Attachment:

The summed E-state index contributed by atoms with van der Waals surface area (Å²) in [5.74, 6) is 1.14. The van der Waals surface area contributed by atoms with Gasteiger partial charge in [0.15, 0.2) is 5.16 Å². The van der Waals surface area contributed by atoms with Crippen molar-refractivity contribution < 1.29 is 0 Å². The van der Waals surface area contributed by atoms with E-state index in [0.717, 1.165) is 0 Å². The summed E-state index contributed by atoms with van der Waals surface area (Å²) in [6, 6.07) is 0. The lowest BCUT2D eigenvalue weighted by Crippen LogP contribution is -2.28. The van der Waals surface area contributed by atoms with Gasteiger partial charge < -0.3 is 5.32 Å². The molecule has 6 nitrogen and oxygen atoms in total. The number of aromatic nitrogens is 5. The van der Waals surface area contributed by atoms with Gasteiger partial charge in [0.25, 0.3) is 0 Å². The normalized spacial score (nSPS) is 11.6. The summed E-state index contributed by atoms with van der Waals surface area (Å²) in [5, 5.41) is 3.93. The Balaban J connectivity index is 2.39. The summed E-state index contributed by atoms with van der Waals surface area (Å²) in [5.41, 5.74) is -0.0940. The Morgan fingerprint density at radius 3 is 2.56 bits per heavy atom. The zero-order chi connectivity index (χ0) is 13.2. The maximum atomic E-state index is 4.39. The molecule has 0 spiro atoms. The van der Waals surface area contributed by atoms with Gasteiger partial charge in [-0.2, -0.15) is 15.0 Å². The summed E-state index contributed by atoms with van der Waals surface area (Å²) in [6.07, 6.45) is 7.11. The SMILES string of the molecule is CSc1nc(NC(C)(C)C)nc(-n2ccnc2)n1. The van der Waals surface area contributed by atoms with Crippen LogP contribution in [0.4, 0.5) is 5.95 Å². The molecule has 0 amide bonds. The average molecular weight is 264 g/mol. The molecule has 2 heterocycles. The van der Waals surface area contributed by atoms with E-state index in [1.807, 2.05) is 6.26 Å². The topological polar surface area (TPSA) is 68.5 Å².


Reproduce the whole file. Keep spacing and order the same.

The summed E-state index contributed by atoms with van der Waals surface area (Å²) in [5.74, 6) is 1.14. The van der Waals surface area contributed by atoms with Gasteiger partial charge in [0.15, 0.2) is 5.16 Å². The van der Waals surface area contributed by atoms with Crippen molar-refractivity contribution < 1.29 is 0 Å². The van der Waals surface area contributed by atoms with E-state index in [0.717, 1.165) is 0 Å². The summed E-state index contributed by atoms with van der Waals surface area (Å²) in [6, 6.07) is 0. The lowest BCUT2D eigenvalue weighted by Crippen LogP contribution is -2.28. The van der Waals surface area contributed by atoms with Gasteiger partial charge < -0.3 is 5.32 Å². The molecule has 6 nitrogen and oxygen atoms in total. The number of aromatic nitrogens is 5. The van der Waals surface area contributed by atoms with Gasteiger partial charge in [0.25, 0.3) is 0 Å². The normalized spacial score (nSPS) is 11.6. The summed E-state index contributed by atoms with van der Waals surface area (Å²) in [5, 5.41) is 3.93. The Balaban J connectivity index is 2.39. The summed E-state index contributed by atoms with van der Waals surface area (Å²) in [5.41, 5.74) is -0.0940. The Morgan fingerprint density at radius 3 is 2.56 bits per heavy atom. The zero-order chi connectivity index (χ0) is 13.2. The maximum atomic E-state index is 4.39. The molecule has 0 spiro atoms. The van der Waals surface area contributed by atoms with Gasteiger partial charge in [-0.2, -0.15) is 15.0 Å². The summed E-state index contributed by atoms with van der Waals surface area (Å²) in [6.07, 6.45) is 7.11. The SMILES string of the molecule is CSc1nc(NC(C)(C)C)nc(-n2ccnc2)n1. The van der Waals surface area contributed by atoms with Crippen LogP contribution in [0.4, 0.5) is 5.95 Å². The molecule has 0 amide bonds. The average molecular weight is 264 g/mol. The molecule has 2 heterocycles. The van der Waals surface area contributed by atoms with E-state index in [1.807, 2.05) is 6.26 Å². The topological polar surface area (TPSA) is 68.5 Å².